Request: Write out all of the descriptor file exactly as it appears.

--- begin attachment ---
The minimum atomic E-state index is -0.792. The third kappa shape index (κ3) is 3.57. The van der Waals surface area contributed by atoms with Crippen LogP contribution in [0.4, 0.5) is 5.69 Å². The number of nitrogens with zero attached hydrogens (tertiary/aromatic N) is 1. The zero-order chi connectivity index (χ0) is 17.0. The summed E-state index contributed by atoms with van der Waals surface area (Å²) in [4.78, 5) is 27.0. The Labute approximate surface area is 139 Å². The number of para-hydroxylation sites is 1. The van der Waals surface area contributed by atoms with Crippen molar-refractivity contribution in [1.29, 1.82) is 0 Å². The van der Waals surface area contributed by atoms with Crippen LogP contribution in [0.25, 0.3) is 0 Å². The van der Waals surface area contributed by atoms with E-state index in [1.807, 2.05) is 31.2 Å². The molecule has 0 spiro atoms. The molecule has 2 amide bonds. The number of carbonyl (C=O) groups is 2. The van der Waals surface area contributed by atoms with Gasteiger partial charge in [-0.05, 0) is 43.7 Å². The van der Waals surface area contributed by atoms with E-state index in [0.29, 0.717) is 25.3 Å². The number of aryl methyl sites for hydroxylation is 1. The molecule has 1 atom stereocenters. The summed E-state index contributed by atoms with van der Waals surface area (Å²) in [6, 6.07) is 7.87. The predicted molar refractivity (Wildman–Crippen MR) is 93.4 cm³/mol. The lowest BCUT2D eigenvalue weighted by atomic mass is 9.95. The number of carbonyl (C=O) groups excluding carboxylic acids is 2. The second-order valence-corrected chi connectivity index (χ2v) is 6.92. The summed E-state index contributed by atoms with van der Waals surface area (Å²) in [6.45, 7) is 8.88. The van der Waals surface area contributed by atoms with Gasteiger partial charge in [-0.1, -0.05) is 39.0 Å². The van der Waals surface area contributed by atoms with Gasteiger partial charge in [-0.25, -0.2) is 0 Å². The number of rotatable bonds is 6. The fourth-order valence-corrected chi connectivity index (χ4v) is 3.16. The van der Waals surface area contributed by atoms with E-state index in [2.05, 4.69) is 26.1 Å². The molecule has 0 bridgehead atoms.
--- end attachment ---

The minimum atomic E-state index is -0.792. The third kappa shape index (κ3) is 3.57. The van der Waals surface area contributed by atoms with Crippen LogP contribution in [0.4, 0.5) is 5.69 Å². The number of nitrogens with zero attached hydrogens (tertiary/aromatic N) is 1. The zero-order chi connectivity index (χ0) is 17.0. The summed E-state index contributed by atoms with van der Waals surface area (Å²) in [4.78, 5) is 27.0. The Labute approximate surface area is 139 Å². The number of para-hydroxylation sites is 1. The van der Waals surface area contributed by atoms with Crippen molar-refractivity contribution in [1.29, 1.82) is 0 Å². The van der Waals surface area contributed by atoms with Crippen LogP contribution in [0.25, 0.3) is 0 Å². The van der Waals surface area contributed by atoms with E-state index in [1.807, 2.05) is 31.2 Å². The molecule has 0 spiro atoms. The molecule has 2 amide bonds. The number of carbonyl (C=O) groups is 2. The van der Waals surface area contributed by atoms with Gasteiger partial charge in [-0.05, 0) is 43.7 Å². The van der Waals surface area contributed by atoms with E-state index in [0.29, 0.717) is 25.3 Å². The number of aryl methyl sites for hydroxylation is 1. The molecule has 1 atom stereocenters. The summed E-state index contributed by atoms with van der Waals surface area (Å²) in [6, 6.07) is 7.87. The predicted molar refractivity (Wildman–Crippen MR) is 93.4 cm³/mol. The lowest BCUT2D eigenvalue weighted by atomic mass is 9.95. The number of carbonyl (C=O) groups excluding carboxylic acids is 2. The second-order valence-corrected chi connectivity index (χ2v) is 6.92. The summed E-state index contributed by atoms with van der Waals surface area (Å²) in [6.45, 7) is 8.88. The van der Waals surface area contributed by atoms with Gasteiger partial charge in [-0.1, -0.05) is 39.0 Å². The van der Waals surface area contributed by atoms with Gasteiger partial charge in [-0.25, -0.2) is 0 Å². The number of rotatable bonds is 6. The fourth-order valence-corrected chi connectivity index (χ4v) is 3.16. The van der Waals surface area contributed by atoms with E-state index in [2.05, 4.69) is 26.1 Å². The molecule has 0 bridgehead atoms.